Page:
Riser’s tenure as a full time ‘Funk Brother’ lasted just over a year. Wiser heads, including Berry Gordy himself, recognized his abilities in other areas and began to utilize him in a somewhat different role; “ I’d learned music theory at Cass so I knew how to arrange and orchestrate music into charts for different instruments. Clarence Paul is the producer of the first recording session I played on as a trombonist, which was for Little Stevie Wonder, and Norman Whitfield was the first producer I worked with as an arranger -- then it all just followed from there. I started writing rhythm charts, then horn charts and then strings. I realized it was much easier work and much more fulfilling to write than play, so I began to wean myself off the trombone and dedicate myself to being a copyist / arranger. I found writing for strings easier than anything else”. It wasn’t long before his talent as an arranger was put to the test and the pivotal point came on a Berry Gordy string session for which he had written the arrangements. “ I was really disciplined and I knew exactly what I wanted and how it should sound. Berry and the other people around Motown had faith in me so I was pretty confident. When we got to running the song down I had failed to recongize something critical to all music: accidentals! There were a lot of corrections and I knew Berry Gordy wasn’t pleased! At this point, writer / producer Holland-Dozier-Holland called Berry down and told him to get rid of me, but Berry just told them all to cool off and allow me to resume things the following day. When we got back, the session went fine and, career-wise things began to roll successfully from then on. It shows what great vision Berry Gordy had to keep me around.”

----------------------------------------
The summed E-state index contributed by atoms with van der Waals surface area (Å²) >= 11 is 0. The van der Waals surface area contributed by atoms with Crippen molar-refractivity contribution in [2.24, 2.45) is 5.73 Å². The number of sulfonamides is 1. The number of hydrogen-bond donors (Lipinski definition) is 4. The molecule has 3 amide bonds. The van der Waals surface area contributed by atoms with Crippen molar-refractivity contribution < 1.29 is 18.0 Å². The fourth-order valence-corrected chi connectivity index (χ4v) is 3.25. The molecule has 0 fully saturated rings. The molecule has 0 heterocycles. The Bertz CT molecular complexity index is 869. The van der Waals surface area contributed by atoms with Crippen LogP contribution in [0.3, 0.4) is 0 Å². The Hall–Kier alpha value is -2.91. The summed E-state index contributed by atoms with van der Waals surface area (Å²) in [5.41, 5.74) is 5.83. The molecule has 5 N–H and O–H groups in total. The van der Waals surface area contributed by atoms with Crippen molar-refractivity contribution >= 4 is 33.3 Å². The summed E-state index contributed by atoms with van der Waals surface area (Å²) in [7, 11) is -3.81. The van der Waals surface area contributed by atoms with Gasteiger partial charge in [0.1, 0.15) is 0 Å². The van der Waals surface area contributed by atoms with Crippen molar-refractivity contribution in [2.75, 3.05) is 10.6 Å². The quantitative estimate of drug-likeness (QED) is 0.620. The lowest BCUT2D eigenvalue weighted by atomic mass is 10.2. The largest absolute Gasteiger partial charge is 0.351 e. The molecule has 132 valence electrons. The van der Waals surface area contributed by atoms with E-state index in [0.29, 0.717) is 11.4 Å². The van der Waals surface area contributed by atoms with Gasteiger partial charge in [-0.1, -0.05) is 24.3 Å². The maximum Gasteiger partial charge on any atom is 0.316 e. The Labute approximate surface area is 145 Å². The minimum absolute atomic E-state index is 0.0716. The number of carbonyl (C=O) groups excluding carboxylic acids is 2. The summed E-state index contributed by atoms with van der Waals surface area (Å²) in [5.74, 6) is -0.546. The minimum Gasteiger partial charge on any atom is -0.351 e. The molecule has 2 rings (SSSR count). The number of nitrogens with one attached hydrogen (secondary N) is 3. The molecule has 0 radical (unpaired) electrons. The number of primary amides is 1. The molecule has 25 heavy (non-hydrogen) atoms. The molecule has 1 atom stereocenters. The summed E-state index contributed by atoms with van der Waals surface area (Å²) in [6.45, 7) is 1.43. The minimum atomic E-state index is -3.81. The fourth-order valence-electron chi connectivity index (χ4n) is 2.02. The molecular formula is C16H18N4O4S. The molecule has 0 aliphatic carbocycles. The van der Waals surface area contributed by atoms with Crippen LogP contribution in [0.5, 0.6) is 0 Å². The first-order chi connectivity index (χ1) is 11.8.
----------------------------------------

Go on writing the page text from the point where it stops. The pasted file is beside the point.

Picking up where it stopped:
Ultimately, Riser’s talent ensured that musicians and producers alike trusted him and relations improved greatly, especially when he produced hits. As much as he contributed to sessions, the experience he gained, in return, was invaluable. “Yes, I learned a lot about the recording process at Motown, especially what it took to make a hit record. Berry always wanted us to capture the listener in the first few seconds for instance. That’s why I came up with that hook at the start of ‘Dancing in the Street’; and we did that all the time. We used to ‘double’ instruments too — maybe strings and the piano, or the piano and vibes. It depended on the song and what the producer wanted. In the early 60’s, Motown wasn’t a union company and we were paid less than the Union rate; we got $2.50 per song! But we didn’t mind because we were enjoying it. It was a labour of love. Money wasn’t that important back then. There was no time limit on a song either — we would go to 20 or 30 takes on some occasions with no pressure. On average we would finish a song in 8 to 10 takes. I realised how good the Funks were too, especially how they picked new things up so quickly. I only realised this when I went to other studios in different cities. Many of the musicians and producers in those places found my arrangements too difficult, or would take a long time to learn their parts, but the Funks never complained about them. They liked the challenge I think. We were all kinda anonymous at that time too. There were very few credits given out on records or albums and the Funks were kept close to the studio. If Berry hadn’t have done that we would have had other companies coming in to try and convince us to leave — he was smart that way.”